When it comes to sports my oldest son baffles me. He trains hard, never misses practice, yet he doesn’t win all that often. I really don’t want this to come off as cocky, but I never faced this problem growing up. I always won way more than I lost in everything I did. So did my siblings. My brothers were always chosen for the all-star baseball teams. My baby sister made it to nationals for her outstanding individual cheer-leading abilities. So I’m constantly wondering what I should say to him, because quite honestly after this much defeat, I don’t understand why he hasn’t given up. It’s not that I want him to be a quitter. I just want him to be happy. And to me—if I’m not winning, I’m not happy.
After his latest wrestling defeat, the boy was super down. It was his last match of the season. Once again we weren’t going to end a sport season on a high, but a low. As I made my way down the bleachers to where he sat, I kept thinking, what can I possible say that will make him feel better? My husband is always saying you learn from the losses, but all I’m getting from all this losing is a realization that it isn’t any fun. Thankfully, he spoke before I had regurgitate another one of those “all we can do is our best” consolation speeches.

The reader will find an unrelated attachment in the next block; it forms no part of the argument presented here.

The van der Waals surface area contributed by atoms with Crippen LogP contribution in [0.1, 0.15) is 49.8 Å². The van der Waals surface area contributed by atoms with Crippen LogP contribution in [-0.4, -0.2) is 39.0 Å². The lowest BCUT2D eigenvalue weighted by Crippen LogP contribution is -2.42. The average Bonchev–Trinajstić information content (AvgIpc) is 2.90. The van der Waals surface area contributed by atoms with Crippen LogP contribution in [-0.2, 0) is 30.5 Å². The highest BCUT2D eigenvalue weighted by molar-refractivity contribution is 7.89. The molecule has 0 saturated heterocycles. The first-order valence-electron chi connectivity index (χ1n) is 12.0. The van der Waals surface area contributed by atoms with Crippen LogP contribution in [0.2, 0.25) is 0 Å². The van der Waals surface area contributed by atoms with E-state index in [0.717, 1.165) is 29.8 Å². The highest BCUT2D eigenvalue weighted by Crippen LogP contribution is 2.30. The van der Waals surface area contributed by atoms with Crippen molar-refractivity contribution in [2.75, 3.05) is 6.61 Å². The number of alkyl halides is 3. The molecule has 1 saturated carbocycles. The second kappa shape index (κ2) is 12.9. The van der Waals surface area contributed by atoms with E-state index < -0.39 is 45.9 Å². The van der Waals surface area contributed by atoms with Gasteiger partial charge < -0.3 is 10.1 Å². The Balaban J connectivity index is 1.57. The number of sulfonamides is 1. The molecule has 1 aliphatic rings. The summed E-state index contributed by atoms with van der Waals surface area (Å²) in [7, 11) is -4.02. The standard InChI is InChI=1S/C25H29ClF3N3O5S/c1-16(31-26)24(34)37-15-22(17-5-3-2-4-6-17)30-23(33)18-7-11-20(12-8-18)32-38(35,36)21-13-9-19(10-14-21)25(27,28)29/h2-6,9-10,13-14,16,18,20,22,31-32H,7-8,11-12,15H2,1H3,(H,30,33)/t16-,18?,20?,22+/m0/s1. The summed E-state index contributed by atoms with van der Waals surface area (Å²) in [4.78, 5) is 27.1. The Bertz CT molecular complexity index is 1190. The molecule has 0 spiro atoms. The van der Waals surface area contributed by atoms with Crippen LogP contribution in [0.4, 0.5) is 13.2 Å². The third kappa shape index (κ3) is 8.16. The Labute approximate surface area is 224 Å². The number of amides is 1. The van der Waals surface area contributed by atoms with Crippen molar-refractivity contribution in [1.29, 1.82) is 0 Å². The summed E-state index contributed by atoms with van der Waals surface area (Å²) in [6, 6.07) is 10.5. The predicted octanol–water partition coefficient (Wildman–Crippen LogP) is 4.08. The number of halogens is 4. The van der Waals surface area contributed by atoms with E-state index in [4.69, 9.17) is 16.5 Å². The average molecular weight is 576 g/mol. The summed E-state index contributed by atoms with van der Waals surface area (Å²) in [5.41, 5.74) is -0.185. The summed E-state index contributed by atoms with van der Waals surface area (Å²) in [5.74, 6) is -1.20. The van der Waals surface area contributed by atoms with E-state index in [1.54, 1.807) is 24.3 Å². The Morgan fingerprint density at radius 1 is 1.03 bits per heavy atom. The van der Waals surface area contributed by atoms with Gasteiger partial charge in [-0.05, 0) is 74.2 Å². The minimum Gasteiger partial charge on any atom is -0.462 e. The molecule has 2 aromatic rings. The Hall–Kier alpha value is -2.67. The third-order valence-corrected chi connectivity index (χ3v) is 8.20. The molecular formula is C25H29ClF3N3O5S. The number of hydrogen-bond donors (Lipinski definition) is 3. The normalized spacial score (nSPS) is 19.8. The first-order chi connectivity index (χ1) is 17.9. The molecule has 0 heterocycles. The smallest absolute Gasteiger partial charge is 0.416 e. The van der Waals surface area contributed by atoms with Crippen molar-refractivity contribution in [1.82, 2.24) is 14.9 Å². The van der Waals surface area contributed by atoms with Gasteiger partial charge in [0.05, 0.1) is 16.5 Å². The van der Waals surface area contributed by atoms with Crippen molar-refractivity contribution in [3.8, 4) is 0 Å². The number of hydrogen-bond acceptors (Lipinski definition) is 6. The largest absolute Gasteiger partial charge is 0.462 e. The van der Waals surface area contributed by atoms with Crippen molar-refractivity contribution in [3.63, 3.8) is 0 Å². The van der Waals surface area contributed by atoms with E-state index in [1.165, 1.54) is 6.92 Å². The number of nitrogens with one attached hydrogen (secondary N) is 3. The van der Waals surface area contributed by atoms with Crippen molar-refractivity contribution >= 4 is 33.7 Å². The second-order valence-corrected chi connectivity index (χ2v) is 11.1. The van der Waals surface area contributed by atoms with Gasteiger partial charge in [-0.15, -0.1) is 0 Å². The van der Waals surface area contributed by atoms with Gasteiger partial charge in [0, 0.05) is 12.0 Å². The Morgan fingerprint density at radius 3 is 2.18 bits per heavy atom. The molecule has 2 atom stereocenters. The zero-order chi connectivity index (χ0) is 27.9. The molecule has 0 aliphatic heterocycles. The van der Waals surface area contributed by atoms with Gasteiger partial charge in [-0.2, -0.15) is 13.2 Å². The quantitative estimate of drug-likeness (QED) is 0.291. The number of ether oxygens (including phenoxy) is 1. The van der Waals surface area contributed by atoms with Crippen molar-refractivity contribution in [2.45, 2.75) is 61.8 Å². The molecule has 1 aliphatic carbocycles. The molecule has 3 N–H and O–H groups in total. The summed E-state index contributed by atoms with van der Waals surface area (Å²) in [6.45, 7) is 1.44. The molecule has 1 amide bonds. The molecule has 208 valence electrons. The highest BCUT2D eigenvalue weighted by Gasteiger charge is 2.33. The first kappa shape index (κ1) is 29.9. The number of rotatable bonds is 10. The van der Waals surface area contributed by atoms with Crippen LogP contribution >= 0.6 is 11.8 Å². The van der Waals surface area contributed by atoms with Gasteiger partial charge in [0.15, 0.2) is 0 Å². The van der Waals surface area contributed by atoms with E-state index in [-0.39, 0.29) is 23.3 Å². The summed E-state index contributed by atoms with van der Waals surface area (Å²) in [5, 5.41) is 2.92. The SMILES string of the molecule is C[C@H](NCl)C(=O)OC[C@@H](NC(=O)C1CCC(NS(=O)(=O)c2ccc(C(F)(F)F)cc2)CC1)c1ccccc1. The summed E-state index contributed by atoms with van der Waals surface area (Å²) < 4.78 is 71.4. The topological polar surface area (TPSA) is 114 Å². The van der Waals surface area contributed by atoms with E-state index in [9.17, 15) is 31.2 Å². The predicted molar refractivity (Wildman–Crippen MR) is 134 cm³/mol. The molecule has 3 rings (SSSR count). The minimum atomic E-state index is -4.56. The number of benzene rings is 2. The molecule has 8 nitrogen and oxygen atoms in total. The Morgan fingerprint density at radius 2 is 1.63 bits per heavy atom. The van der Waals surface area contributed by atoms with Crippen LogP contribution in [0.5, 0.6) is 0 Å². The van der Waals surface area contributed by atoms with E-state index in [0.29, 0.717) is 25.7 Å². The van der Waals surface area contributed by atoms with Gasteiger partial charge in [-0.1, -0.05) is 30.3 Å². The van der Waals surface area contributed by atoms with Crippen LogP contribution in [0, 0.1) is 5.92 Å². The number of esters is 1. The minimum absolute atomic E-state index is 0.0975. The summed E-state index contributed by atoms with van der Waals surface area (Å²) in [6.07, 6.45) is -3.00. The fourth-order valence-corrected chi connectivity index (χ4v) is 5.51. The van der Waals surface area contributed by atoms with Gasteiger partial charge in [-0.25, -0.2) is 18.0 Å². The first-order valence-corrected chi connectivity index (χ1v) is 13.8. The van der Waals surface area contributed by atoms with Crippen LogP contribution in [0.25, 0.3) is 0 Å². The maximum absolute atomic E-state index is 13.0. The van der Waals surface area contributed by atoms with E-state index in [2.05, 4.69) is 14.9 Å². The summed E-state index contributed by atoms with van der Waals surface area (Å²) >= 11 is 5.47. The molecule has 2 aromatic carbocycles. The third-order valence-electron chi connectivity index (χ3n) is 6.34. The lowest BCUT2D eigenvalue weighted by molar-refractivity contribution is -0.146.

“I’m tired of being the weak link in everything I do,” he said.
I nod thinking, oh here it comes. He’s done with sports altogether.
“I’m gonna lift weights like crazy for the rest of the year so I can come back stronger.”
“Oh! Sounds like a plan.”
Over and over he shocks me. I can’t get my mind around what he could possibly be getting out of all these losses, but he refuses to give up. He may never be the winning kid everybody cheers for, but I’m still proud of him. It takes way more courage to keep going back to any sport when you’re not considered the best and the coaches could care less if you show up.